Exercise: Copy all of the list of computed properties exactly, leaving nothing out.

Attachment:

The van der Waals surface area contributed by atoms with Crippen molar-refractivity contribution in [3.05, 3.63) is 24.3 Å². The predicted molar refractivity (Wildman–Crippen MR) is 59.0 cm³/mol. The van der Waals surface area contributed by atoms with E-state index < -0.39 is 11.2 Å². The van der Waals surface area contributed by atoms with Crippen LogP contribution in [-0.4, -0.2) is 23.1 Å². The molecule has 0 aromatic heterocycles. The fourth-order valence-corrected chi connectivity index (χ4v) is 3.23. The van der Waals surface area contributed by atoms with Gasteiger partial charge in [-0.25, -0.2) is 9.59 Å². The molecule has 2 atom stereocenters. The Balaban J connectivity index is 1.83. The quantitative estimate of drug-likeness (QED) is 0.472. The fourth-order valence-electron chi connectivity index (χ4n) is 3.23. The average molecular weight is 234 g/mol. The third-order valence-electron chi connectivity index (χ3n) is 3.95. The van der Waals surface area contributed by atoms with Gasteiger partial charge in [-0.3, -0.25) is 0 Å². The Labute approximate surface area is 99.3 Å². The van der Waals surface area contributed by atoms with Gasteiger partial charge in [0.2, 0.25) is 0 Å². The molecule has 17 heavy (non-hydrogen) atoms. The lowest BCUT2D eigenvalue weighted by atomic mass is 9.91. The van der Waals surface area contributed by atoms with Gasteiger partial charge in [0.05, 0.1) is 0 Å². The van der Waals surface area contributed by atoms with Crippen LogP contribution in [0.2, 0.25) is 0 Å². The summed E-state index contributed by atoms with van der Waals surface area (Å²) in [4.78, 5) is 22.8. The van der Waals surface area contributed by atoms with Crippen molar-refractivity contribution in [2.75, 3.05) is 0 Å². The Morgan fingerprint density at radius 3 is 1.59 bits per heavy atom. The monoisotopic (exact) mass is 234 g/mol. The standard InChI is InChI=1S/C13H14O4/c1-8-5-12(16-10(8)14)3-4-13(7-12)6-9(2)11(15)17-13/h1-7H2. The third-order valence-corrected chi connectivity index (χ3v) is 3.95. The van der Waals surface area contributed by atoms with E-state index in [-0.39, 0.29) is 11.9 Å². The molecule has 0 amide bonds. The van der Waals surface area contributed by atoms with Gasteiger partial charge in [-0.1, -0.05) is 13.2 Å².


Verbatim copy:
The van der Waals surface area contributed by atoms with Crippen molar-refractivity contribution in [3.05, 3.63) is 24.3 Å². The predicted molar refractivity (Wildman–Crippen MR) is 59.0 cm³/mol. The van der Waals surface area contributed by atoms with E-state index < -0.39 is 11.2 Å². The van der Waals surface area contributed by atoms with Crippen LogP contribution in [-0.4, -0.2) is 23.1 Å². The molecule has 0 aromatic heterocycles. The fourth-order valence-corrected chi connectivity index (χ4v) is 3.23. The van der Waals surface area contributed by atoms with Gasteiger partial charge in [-0.25, -0.2) is 9.59 Å². The molecule has 2 atom stereocenters. The Balaban J connectivity index is 1.83. The quantitative estimate of drug-likeness (QED) is 0.472. The fourth-order valence-electron chi connectivity index (χ4n) is 3.23. The average molecular weight is 234 g/mol. The third-order valence-electron chi connectivity index (χ3n) is 3.95. The van der Waals surface area contributed by atoms with Gasteiger partial charge in [-0.3, -0.25) is 0 Å². The Labute approximate surface area is 99.3 Å². The van der Waals surface area contributed by atoms with Gasteiger partial charge in [0.2, 0.25) is 0 Å². The molecule has 17 heavy (non-hydrogen) atoms. The lowest BCUT2D eigenvalue weighted by atomic mass is 9.91. The van der Waals surface area contributed by atoms with Gasteiger partial charge in [0.05, 0.1) is 0 Å². The van der Waals surface area contributed by atoms with Crippen LogP contribution in [0.2, 0.25) is 0 Å². The summed E-state index contributed by atoms with van der Waals surface area (Å²) in [4.78, 5) is 22.8. The van der Waals surface area contributed by atoms with Crippen molar-refractivity contribution in [2.75, 3.05) is 0 Å². The Morgan fingerprint density at radius 3 is 1.59 bits per heavy atom. The monoisotopic (exact) mass is 234 g/mol. The standard InChI is InChI=1S/C13H14O4/c1-8-5-12(16-10(8)14)3-4-13(7-12)6-9(2)11(15)17-13/h1-7H2. The third-order valence-corrected chi connectivity index (χ3v) is 3.95. The van der Waals surface area contributed by atoms with E-state index in [-0.39, 0.29) is 11.9 Å². The molecule has 0 amide bonds. The van der Waals surface area contributed by atoms with Gasteiger partial charge in [-0.1, -0.05) is 13.2 Å².